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On Camp with Eliud Kipchoge

Eliud Kipchoge: Training back at his home base in Kenya


We take a look inside Eliud Kipchoge’s Kenyan training camp; spartan accommodation, high attention to training, British breakfasts and remaining humble.



A battered sign welcomes you to Kipchoge’s training home since 2002: "The journey of a thousand miles begins with one step." 

Kipchoge explains his journey started earlier than that, like many other local boys running to and from school. "You don't know you are running because it is a must”. 

His training camp complex in the Kenyan village of Kaptagat, 8,000 feet above sea level, was started by Kipchoge’s coach, Patrick Sang, the same year that Sang gave a young Kipchoge his first training program. 

Set in lush, green gardens it is strikingly quiet. Travelling here can take 3 flights followed by lengthy public transport journeys. It is like a sanctuary, miles away from city life but at any given time you’ll find 30 or so athletes who come here to train. 

"Our life here is simple, very simple," he says. "Get up in the morning, go for a run, come back. If it is a day for cleaning, we do the cleaning, or we just relax. Then go for lunch, massage, the 4 o'clock run, evening tea, relax, go to sleep. As simple as that." 





Valentijn Trouw, Kipchoge's manager and confidant thought the training complex would not be used by one of the world’s most famous runners: "It was in our mind that when somebody was established they would live outside, but then athletes said no, we want to stay." 

Things have remained simple, slightly back to basic, Rockie style. Minimum distractions and maximum focus on the most important thing; running. Kipchoge lodges in the spartan accommodation, amongst the other runners whilst his wife and 3 children stay at their family home a short distance away. The only concession is his single room. 

The resident cook prepares the meals in her spartan kitchen; like the training, the menu is rigid.  The breakfast of choice for the camp’s main athlete? "British breakfasts are the best in the world." Fried bread, black pudding, eggs, beans, sausage … and with a touch of French cuisine, croissants for dipping.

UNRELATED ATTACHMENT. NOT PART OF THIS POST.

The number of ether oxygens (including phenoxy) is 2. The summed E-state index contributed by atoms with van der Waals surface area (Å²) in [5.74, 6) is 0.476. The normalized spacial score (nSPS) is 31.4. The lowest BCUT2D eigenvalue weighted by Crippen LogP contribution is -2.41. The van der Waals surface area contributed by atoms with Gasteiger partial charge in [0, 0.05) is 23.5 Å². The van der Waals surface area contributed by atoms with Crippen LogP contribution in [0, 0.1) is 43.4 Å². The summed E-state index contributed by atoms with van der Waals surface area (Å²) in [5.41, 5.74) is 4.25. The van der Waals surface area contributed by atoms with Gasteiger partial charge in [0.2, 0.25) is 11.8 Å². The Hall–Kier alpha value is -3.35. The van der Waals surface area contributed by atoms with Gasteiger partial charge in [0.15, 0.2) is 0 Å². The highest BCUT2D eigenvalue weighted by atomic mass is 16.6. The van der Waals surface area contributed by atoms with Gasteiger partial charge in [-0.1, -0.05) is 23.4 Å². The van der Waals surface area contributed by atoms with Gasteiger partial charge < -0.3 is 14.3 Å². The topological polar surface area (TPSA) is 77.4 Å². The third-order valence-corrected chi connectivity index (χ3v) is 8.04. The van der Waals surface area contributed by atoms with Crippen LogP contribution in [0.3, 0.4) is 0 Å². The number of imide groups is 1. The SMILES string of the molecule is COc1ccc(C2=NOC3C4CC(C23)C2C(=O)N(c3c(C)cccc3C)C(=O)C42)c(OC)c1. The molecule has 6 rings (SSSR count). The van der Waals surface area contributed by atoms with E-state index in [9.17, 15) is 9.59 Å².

Kipchoge says: "I think being in the camp is something good for us. We are away from our families so that brings one focus. It is only running. We value running as like our office. It's something we have to take care of, work for, have passion for and respect for." 

Kipchoge regards himself as a leader; leading his team throughout training and racing. “It's better to be a leader than a boss. That is why I do my share of the cleaning. That is how to show the way to young people. I am trusting that I am leading them in a good way." 

Patrick Sang reflects on how the young Kipchoge transformed himself into an Olympic and World Champion: "He has never missed a session. Not one." That consistency is arguably Kipchoge's most remarkable quality. 

Physio Peter Nduhiu says: "Eliud makes it easy for me to work on him. If he feels an issue, he will come to me straight away after a run before even going back to his room and we can nip it in the bud.” 

Kipchoge keeps things simple and remains focused. Nduhiu adds: "If it was any other guy to break the two-hour record, there would have been a carnival. But what did Eliud do? He came back to camp, had a cup of tea with the team and just started again. 

"People were mad - they asked how can he do that? Who does that? But Eliud is quiet - that is it. You will not disrupt his schedule. He will not allow you to."


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